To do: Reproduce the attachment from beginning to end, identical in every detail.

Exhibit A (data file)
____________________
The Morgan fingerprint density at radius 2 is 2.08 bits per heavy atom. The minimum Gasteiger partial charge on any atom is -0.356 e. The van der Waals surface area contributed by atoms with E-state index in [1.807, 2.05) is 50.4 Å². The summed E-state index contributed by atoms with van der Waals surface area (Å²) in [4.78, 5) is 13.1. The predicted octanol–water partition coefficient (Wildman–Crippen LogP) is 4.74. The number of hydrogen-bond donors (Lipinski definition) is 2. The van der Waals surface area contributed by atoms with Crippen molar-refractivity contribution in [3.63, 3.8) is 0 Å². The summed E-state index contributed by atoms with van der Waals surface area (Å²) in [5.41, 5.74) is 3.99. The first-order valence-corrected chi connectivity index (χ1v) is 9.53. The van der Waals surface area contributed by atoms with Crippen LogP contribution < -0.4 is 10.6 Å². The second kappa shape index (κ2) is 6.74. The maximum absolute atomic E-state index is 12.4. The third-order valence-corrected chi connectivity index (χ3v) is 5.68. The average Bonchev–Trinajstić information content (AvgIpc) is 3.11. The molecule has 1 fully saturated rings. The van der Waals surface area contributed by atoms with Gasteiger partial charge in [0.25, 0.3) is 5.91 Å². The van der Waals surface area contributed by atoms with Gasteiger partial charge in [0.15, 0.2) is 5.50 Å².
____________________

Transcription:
The Morgan fingerprint density at radius 2 is 2.08 bits per heavy atom. The minimum Gasteiger partial charge on any atom is -0.356 e. The van der Waals surface area contributed by atoms with E-state index in [1.807, 2.05) is 50.4 Å². The summed E-state index contributed by atoms with van der Waals surface area (Å²) in [4.78, 5) is 13.1. The predicted octanol–water partition coefficient (Wildman–Crippen LogP) is 4.74. The number of hydrogen-bond donors (Lipinski definition) is 2. The van der Waals surface area contributed by atoms with Crippen molar-refractivity contribution in [3.63, 3.8) is 0 Å². The summed E-state index contributed by atoms with van der Waals surface area (Å²) in [5.41, 5.74) is 3.99. The first-order valence-corrected chi connectivity index (χ1v) is 9.53. The van der Waals surface area contributed by atoms with Crippen LogP contribution < -0.4 is 10.6 Å². The second kappa shape index (κ2) is 6.74. The maximum absolute atomic E-state index is 12.4. The third-order valence-corrected chi connectivity index (χ3v) is 5.68. The average Bonchev–Trinajstić information content (AvgIpc) is 3.11. The molecule has 1 fully saturated rings. The van der Waals surface area contributed by atoms with Gasteiger partial charge in [0.25, 0.3) is 5.91 Å². The van der Waals surface area contributed by atoms with Gasteiger partial charge in [0.15, 0.2) is 5.50 Å².